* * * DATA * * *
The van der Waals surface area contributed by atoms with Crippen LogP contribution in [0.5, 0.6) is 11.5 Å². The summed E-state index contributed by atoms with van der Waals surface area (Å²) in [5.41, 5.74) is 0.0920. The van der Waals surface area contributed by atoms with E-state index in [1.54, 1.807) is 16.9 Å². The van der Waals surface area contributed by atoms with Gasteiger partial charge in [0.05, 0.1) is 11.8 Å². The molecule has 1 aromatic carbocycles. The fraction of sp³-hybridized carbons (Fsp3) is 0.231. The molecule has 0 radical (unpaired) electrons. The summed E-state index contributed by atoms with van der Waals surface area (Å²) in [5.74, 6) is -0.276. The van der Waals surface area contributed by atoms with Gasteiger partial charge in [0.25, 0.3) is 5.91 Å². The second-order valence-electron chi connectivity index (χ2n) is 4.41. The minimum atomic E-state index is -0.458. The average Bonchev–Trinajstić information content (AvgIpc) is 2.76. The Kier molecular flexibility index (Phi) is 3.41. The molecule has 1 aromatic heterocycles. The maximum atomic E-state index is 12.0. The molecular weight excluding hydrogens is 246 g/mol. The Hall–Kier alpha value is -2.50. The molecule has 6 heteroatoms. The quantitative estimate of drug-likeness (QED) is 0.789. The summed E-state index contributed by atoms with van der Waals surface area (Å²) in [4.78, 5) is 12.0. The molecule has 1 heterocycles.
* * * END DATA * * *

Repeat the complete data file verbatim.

The van der Waals surface area contributed by atoms with Crippen LogP contribution in [0.5, 0.6) is 11.5 Å². The summed E-state index contributed by atoms with van der Waals surface area (Å²) in [5.41, 5.74) is 0.0920. The van der Waals surface area contributed by atoms with E-state index in [1.54, 1.807) is 16.9 Å². The van der Waals surface area contributed by atoms with Gasteiger partial charge in [0.05, 0.1) is 11.8 Å². The molecule has 1 aromatic carbocycles. The fraction of sp³-hybridized carbons (Fsp3) is 0.231. The molecule has 0 radical (unpaired) electrons. The summed E-state index contributed by atoms with van der Waals surface area (Å²) in [5.74, 6) is -0.276. The van der Waals surface area contributed by atoms with Gasteiger partial charge in [0.25, 0.3) is 5.91 Å². The second-order valence-electron chi connectivity index (χ2n) is 4.41. The minimum atomic E-state index is -0.458. The average Bonchev–Trinajstić information content (AvgIpc) is 2.76. The Kier molecular flexibility index (Phi) is 3.41. The molecule has 1 aromatic heterocycles. The maximum atomic E-state index is 12.0. The molecular weight excluding hydrogens is 246 g/mol. The Hall–Kier alpha value is -2.50. The molecule has 6 heteroatoms. The quantitative estimate of drug-likeness (QED) is 0.789. The summed E-state index contributed by atoms with van der Waals surface area (Å²) in [4.78, 5) is 12.0. The molecule has 1 heterocycles.